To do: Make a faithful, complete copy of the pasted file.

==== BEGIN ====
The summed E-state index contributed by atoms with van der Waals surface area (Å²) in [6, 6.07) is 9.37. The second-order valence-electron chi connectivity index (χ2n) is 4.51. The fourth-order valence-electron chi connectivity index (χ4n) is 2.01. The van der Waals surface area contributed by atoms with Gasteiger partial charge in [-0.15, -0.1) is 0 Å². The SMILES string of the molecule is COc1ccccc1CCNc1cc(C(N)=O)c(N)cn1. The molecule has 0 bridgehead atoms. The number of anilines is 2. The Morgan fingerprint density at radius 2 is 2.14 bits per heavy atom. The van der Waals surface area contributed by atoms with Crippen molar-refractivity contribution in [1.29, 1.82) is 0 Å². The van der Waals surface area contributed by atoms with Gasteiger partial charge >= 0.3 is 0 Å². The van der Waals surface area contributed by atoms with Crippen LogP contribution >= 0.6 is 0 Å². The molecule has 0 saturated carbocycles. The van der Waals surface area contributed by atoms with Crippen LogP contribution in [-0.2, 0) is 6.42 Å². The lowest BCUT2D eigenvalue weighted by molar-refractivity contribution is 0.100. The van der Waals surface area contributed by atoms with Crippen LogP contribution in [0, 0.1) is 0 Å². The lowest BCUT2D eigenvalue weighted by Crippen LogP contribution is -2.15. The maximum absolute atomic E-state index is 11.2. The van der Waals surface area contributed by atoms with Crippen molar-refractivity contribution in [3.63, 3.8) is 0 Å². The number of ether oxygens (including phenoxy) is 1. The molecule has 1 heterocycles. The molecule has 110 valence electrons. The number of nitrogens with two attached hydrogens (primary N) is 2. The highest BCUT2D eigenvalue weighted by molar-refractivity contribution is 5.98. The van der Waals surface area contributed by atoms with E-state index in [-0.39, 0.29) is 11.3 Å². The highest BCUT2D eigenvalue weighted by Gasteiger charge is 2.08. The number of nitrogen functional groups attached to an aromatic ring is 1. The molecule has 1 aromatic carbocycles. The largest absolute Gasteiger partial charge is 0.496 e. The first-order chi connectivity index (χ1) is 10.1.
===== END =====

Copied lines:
The summed E-state index contributed by atoms with van der Waals surface area (Å²) in [6, 6.07) is 9.37. The second-order valence-electron chi connectivity index (χ2n) is 4.51. The fourth-order valence-electron chi connectivity index (χ4n) is 2.01. The van der Waals surface area contributed by atoms with Gasteiger partial charge in [-0.15, -0.1) is 0 Å². The SMILES string of the molecule is COc1ccccc1CCNc1cc(C(N)=O)c(N)cn1. The molecule has 0 bridgehead atoms. The number of anilines is 2. The Morgan fingerprint density at radius 2 is 2.14 bits per heavy atom. The van der Waals surface area contributed by atoms with Crippen molar-refractivity contribution in [1.29, 1.82) is 0 Å². The van der Waals surface area contributed by atoms with Gasteiger partial charge >= 0.3 is 0 Å². The van der Waals surface area contributed by atoms with Crippen LogP contribution >= 0.6 is 0 Å². The molecule has 0 saturated carbocycles. The van der Waals surface area contributed by atoms with Crippen LogP contribution in [-0.2, 0) is 6.42 Å². The lowest BCUT2D eigenvalue weighted by molar-refractivity contribution is 0.100. The van der Waals surface area contributed by atoms with Crippen LogP contribution in [0, 0.1) is 0 Å². The lowest BCUT2D eigenvalue weighted by Crippen LogP contribution is -2.15. The maximum absolute atomic E-state index is 11.2. The van der Waals surface area contributed by atoms with Crippen molar-refractivity contribution in [3.63, 3.8) is 0 Å². The number of ether oxygens (including phenoxy) is 1. The molecule has 1 heterocycles. The molecule has 110 valence electrons. The number of nitrogens with two attached hydrogens (primary N) is 2. The highest BCUT2D eigenvalue weighted by molar-refractivity contribution is 5.98. The van der Waals surface area contributed by atoms with E-state index in [-0.39, 0.29) is 11.3 Å². The highest BCUT2D eigenvalue weighted by Gasteiger charge is 2.08. The number of nitrogen functional groups attached to an aromatic ring is 1. The molecule has 1 aromatic carbocycles. The largest absolute Gasteiger partial charge is 0.496 e. The first-order chi connectivity index (χ1) is 10.1.